Gerald Massey: Craigcrook Castle (3)

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GLIMPSES OF THE WAR.
______________

I.


LIKE peering Children down some distant lane,
What time with pealing pomp and pageant shows
The Battle in its bravery blazons by,
We peered into the passing world of War—
Its crowning Heaven pulst with starry hopes—
Its crowded Hell of red and writhing pain;
With hearts that ached or burned, as kindled cheeks
Flamed up in reddening shame, or bloom of pride,
And told the story as the pictures rose.
How England swooned beneath the kiss of Peace,
And languisht in her long voluptuous dream,
While weed-like creatures crept along her path.
Where leapt of old proud waves of glorious life,
The sluggish channels choked with golden sand.
The hills of light rose shining far away,
Where she should stand and touch the hem of Heaven;
But, day by day she darkened deeper down.
The cold, grim Shadow stretcht o'er half the earth,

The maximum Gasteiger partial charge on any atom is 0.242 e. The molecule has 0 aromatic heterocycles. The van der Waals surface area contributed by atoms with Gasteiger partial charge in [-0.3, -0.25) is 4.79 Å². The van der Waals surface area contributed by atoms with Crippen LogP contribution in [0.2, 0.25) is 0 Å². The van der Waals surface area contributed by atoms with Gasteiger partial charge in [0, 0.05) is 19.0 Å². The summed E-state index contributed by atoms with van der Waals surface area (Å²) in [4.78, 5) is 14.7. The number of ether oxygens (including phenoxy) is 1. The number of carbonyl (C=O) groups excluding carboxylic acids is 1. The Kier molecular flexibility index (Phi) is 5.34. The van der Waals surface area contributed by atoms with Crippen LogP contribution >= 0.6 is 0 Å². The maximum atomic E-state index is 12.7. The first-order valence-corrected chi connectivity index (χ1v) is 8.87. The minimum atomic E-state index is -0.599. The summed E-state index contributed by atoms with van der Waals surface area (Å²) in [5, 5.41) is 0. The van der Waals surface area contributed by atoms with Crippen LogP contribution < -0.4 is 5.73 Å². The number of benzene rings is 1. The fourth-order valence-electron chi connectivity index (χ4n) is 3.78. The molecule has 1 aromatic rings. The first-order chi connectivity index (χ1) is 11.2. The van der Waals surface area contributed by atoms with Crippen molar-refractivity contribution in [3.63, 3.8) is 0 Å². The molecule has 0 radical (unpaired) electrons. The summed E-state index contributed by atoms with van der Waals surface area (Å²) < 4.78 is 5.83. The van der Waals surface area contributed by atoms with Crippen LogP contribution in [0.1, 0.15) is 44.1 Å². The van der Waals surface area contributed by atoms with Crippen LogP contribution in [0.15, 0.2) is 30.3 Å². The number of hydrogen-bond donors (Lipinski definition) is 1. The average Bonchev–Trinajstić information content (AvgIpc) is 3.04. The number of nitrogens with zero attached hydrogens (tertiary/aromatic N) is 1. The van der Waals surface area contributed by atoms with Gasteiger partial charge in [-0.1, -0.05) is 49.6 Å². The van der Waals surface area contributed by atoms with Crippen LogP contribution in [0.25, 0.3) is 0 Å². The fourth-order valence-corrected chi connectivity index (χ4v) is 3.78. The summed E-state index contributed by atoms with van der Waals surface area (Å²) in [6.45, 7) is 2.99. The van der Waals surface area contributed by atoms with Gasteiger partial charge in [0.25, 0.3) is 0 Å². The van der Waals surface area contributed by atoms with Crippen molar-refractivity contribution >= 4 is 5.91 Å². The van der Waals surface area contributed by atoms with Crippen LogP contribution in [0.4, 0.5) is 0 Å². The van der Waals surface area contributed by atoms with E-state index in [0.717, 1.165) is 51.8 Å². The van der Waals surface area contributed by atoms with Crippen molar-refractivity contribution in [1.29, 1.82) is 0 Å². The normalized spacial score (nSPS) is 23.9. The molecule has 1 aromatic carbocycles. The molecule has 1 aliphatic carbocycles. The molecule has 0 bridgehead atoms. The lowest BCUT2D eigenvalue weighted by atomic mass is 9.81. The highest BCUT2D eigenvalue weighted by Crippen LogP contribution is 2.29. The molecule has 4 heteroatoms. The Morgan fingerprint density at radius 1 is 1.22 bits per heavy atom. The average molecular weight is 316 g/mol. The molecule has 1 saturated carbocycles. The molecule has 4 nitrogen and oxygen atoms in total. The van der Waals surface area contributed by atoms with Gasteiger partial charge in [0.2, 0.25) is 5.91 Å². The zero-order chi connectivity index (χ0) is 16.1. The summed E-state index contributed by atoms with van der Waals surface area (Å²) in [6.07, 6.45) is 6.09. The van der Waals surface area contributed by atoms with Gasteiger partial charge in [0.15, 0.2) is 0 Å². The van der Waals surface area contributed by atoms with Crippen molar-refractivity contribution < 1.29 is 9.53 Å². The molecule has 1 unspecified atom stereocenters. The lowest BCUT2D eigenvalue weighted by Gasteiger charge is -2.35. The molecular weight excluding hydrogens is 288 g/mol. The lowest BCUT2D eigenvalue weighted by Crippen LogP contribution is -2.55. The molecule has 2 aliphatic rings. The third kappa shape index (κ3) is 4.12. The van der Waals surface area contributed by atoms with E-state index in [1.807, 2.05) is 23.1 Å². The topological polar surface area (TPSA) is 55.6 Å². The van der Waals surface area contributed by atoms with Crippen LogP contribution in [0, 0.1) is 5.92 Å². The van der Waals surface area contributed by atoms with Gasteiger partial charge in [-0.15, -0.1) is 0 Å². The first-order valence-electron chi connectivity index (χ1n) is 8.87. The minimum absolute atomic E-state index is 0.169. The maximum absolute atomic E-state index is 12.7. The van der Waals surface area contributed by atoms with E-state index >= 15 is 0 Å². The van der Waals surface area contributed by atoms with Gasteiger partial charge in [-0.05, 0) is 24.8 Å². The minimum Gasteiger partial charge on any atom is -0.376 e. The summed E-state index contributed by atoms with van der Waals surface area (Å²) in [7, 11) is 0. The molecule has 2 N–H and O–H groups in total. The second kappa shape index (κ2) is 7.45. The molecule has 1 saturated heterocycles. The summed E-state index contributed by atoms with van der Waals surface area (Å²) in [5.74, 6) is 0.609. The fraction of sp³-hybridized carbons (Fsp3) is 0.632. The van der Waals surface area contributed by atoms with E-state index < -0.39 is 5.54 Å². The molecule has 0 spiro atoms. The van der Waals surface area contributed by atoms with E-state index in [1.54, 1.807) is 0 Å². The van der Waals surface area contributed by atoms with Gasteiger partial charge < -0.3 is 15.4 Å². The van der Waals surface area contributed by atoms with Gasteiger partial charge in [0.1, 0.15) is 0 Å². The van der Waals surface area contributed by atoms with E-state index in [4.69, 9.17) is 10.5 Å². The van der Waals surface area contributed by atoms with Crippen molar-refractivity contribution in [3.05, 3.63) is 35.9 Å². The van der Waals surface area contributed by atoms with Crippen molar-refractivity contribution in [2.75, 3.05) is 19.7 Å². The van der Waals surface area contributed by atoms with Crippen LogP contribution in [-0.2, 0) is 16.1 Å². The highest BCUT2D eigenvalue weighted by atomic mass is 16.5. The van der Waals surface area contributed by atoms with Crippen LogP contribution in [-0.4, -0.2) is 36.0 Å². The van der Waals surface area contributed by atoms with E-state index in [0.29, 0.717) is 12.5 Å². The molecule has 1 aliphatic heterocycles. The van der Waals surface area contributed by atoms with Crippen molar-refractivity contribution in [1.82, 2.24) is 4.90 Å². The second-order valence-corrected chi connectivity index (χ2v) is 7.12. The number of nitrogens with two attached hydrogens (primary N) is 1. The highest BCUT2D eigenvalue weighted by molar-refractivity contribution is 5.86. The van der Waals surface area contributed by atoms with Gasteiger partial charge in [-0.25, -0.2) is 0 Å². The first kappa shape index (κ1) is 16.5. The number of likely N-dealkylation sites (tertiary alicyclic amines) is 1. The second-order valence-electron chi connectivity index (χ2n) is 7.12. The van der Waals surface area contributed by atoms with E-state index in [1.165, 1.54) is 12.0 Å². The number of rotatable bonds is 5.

Came freezing round her watchfire's dying flame,
While spirit-finger-pointings signalled her,
And spirit-rustlings surged the air in vain.

A tearless anguish flamed from Poland's eyes
When the red Deluge closed above her head:
Sodden with suffering and unwept tears,
The heart of Hungary pled in silence stern:
Poor Italy lay in her guarded grave,
Her life all crouching in one listening sense,
To catch aught stirring in the upper world:
Out of the North the brute Colossus strode,
With grimly solemn pace, proud in the might
That moves not but to crush, and terribly towered
Its growing shape thro' Battle's bloody gap
Where Nations fell; and like a Cyclops' eye
Its one idea lit it to the prey:
While pale Expediency paltered for
Our peaceful chance of being eaten last.

And England slumbered in the lap of Peace,
Beneath her grand old Oak, which, hale and strong,
Rode down the storm, and wrestled with the winds,
To rise in pomp of bloom, and pæan of song,
Green with the sap of many hundred springs;